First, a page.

Environmental Earth Sciences (2017) 76:808
Rainfall‑induced landslides by decit eld matric suction
in unsaturated soil slopes
· Yongmin Kim
· Sangseom Jeong
· Moonhyun Hong
Received: 22 February 2017 / Accepted: 13 November 2017 / Published online: 30 November 2017
© Springer-Verlag GmbH Germany, part of Springer Nature 2017
Landslides are mainly triggered by decrease in the matric suction with deepening the wetting band by rainfall inﬁltrations.
This paper reports rainfall-induced landslides in partially saturated soil slopes through a ﬁeld study. A comprehensive analysis
on Umyeonsan (Mt.) landslides in 2011 was highlighted. The incident involves the collapse of unsaturated soil slopes under
extreme-rainfall event. Fundamental studies on the mechanism and the cause of landslides were carried out. A number of
technical ﬁndings are of interest, including the failure mechanism of a depth of soil and eﬀect of groundwater ﬂow, the down-
ward movement of wetting band and the increase of groundwater level. Based on this, an integrated analysis methodology
for a rainfall-induced landslide is proposed in this paper that incorporates the ﬁeld matric suction for obtaining hydraulic
parameters of unsaturated soil. The ﬁeld matric suction is shown to govern the rate of change in the water inﬁltration for the
landslide analysis with respect to an antecedent rainfall. Special attention was given to a one-dimensional inﬁltration model to
determine the wetting band depth in the absence of the ﬁeld matric suction. The results indicate that landslide activities were
primarily dependent on rainfall inﬁltration, soil properties, slope geometries, vegetation, and groundwater table positions.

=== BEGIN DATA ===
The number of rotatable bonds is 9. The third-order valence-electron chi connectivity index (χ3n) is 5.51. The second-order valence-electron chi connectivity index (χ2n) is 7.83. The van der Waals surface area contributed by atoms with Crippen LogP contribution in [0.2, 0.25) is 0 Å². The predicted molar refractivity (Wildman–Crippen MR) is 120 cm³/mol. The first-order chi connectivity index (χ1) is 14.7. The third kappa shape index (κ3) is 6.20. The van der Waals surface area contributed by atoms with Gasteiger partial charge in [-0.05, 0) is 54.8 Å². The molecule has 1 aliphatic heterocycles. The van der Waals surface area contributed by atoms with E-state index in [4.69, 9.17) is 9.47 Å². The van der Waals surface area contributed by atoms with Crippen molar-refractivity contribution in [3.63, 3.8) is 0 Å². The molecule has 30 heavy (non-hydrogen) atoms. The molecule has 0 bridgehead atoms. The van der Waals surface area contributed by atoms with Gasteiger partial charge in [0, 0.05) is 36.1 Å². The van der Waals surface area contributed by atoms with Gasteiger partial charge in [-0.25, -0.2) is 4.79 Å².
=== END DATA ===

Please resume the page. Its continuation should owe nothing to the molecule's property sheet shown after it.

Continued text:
The proposed methodology has clearly demonstrated both shallow and deep-seated landslides and shows good agreement
with the results of landslide investigations.
Keywords Slope · Landslide · Rainfall · Inﬁltration · Unsaturated soil
Rainfall-induced landslides are generally deﬁned as trave-
ling processes of soils in mountainous areas, particularly
in areas covered by shallow soils of diﬀerent grading and
origin. (Jeong et al. 2008; Cascini et al. 2010; Kim and
Jeong 2017). These areas are often recorded in pyroclastic
deposits in Central America and New Zealand (Capra et al.
2003; Ekanayake and Phillps 2002), weathered soils in Hong
Kong and Japan (Take et al. 2004; Wang et al. 2002), weath-
ered colluvial deposits in Hong Kong and Korea (Fuchu
et al. 1999; Park et al. 2013). In particular, ﬂow-type land-
slides (Hungr et al. 2001) represent signiﬁcant threats to
lives, livelihoods and infrastructure in mountainous areas.
For example, when South Korea experienced heavy rain-
fall recorded in June and July 2011, some 151 landslides
occurred in the Umyeonsan Mt. region aﬀecting 13 villages.
Because the mountain is located in urban area of Seoul,
these landslides had signiﬁcant impact on society.
The triggering mechanisms of natural slope failures gen-
erally governed by a complex interaction between hydrologi-
cal and geotechnical processes, which depends on irregular
topography, hydro-geotechnical contexts by properties and
boundary conditions, such as permeability and the initial
state of the slope (Sorbino and Nicotera 2013). The rain-
fall is one of the most frequent landslides triggering factors,
which can directly inﬁltrate the slope surface or indirectly
provide increases in groundwater from the bedrock or aqui-
tard (Kim et al. 2014). In a geotechnical perspective, the
main reason of slope failures is the loss of eﬀective stress
with the loss of matric suction caused by rainfall inﬁltration
in soil. Many researchers (Fredlund et al. 2012; Jeong et al.
2008; Kim et al. 2014) studied rainfall-induced landslides
based on laboratory and ﬁeld tests as well as numerical
* Sangseom Jeong
Department of Civil and Environmental Engineering, Yonsei
University, 50 Yonsei-ro, Seodaemun-gu, Seoul 03722,
Republic of Korea
School of Civil and Environmental Engineering, Nanyang
Technological University, Singapore 639798, Singapore